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Neptune on the horizon.

Neptune on the Horizon

When NASA launched Voyager 2 in 1977, officials were unwilling to announce that going to Neptune -- or even to less-distant Uranus -- was part of the plan. Jupiter and Saturn were the only official goals. The spacecraft had to prove itself before planners risked publicly suggesting their vision of a 12-year grand tour of the solar system's four big outer worlds. For the first time in 175 years, a rare alignment of the planets stood to make the adventure possible, but the proposal made planners nervous because of its similarity to a previously considered mission -- actually called the Grand Tour -- that had been rejected after years of bitter budget and policy disputes.

Yet Voyager 2 survived and made it to Uranus, raising the number of the planet's known moons from five to 15, discovering its unexpectedly tilted magnetic field and photographing its thin rings in a single time exposure. Now the craft is closing in on Neptune for its Aug. 24 closest encounter, and early signs hint this flyby may prove one of the more fascinating.

In 1987, Alexander J. Dessler of Rice University in Houston, then editor of GEOPHYSICAL RESEARCH LETTERS, challenged scientists to venture predictions about the little-understood planet. "Sucessful predictions are so rare that they are usually regarded as compelling evidence of the underlying theory," he prodded, adding that even unsuccessful ones can help because they "expose defects in the theories, and they sometimes point the way to needed repairs."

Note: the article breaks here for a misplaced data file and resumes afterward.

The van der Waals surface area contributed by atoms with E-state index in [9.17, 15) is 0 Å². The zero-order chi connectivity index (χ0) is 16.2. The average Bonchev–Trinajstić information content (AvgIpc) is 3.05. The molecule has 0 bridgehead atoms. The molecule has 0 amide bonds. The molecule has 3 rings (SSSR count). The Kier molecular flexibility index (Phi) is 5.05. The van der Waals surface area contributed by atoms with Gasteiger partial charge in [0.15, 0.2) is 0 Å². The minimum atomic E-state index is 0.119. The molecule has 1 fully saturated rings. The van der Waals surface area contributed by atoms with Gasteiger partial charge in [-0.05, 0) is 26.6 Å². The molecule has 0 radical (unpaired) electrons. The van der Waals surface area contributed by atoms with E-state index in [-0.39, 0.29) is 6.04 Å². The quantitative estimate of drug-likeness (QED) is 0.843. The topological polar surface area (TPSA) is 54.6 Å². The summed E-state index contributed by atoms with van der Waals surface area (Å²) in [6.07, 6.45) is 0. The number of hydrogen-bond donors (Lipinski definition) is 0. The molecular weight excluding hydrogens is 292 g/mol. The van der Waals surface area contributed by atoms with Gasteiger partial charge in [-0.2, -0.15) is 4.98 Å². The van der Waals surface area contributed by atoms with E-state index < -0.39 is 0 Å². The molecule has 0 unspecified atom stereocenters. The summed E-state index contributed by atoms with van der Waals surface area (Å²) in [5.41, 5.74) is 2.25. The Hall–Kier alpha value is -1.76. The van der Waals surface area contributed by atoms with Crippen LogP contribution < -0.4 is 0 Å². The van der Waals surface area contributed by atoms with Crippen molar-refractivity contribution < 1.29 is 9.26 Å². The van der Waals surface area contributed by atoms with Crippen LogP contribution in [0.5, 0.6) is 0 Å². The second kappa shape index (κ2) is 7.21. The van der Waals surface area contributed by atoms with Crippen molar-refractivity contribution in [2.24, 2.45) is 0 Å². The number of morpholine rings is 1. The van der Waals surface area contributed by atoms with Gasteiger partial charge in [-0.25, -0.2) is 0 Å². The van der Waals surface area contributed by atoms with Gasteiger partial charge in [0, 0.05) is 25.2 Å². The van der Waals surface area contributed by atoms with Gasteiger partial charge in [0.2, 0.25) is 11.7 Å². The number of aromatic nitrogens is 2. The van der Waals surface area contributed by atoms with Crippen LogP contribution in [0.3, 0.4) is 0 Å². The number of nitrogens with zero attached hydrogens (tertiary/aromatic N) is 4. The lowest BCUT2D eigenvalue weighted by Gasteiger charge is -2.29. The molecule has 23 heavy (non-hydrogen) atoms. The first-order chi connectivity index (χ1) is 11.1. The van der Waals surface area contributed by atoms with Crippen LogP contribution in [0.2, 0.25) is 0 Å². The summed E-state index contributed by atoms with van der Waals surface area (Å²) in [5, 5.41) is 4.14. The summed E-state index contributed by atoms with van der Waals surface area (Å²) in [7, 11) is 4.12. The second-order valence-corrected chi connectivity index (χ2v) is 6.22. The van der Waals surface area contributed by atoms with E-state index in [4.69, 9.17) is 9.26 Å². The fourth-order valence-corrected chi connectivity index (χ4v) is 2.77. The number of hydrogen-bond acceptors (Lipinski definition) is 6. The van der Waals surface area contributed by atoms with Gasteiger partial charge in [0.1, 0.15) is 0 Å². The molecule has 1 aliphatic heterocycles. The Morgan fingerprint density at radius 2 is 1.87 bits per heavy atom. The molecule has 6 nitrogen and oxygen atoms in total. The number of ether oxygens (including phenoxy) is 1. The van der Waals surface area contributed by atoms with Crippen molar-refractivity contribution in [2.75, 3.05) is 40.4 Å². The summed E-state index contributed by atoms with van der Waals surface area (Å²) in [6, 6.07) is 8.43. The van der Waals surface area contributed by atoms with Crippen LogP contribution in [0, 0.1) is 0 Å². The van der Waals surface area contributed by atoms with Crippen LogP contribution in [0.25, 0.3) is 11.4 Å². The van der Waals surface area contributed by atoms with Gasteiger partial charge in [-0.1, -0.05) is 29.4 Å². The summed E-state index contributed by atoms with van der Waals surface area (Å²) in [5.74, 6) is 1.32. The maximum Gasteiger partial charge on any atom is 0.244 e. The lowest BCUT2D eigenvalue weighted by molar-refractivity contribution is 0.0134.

The predictions appear in the journal's August issue, while scientists impatiently await the results of the first close study of what is now the solar system's most distant known world. (Ordinarily, Pluto lies farthest from the sun, but at the moment Pluto's eccentric orbit as carried it inside Neptune's.)

The strangest revelation of all may be Neptune's version of rings, suggested by some to be not rings but short arcs (SN: 8/5/89, p.87). According to a group led by Anthony R. Dobrovolskis of NASA's Ames Research Center in Mountain View, Calif., Neptune may also have rings that cross over its poles rather than around its equator. These researchers suggest the possible polar rings may be sustained by the gravity of Neptune's large satellite Triton, which travels nearly backward in its orbit and whose surface, bombarded by charged particles trapped in Neptune's magnetic field (if there is one), may in turn supply particles to the rings themselves.

Dessler's challenge raised numerous other issues. For instance, offers William J. Borucki of NASA Ames, "Neptune is predicted to have 1/19 the lightning flash rate [flashes per square kilometer per second] of Jupiter, and to display most of its lightning activity at high latitudes." This is one of many uncertainties, however, in this case based on the observation that most of Jupiter's lightning showed up in Voyager photos at a latitude of 49[deg.]N, more than halfway to the pole, although Saturn's was concentrated at only 9[deg.]N.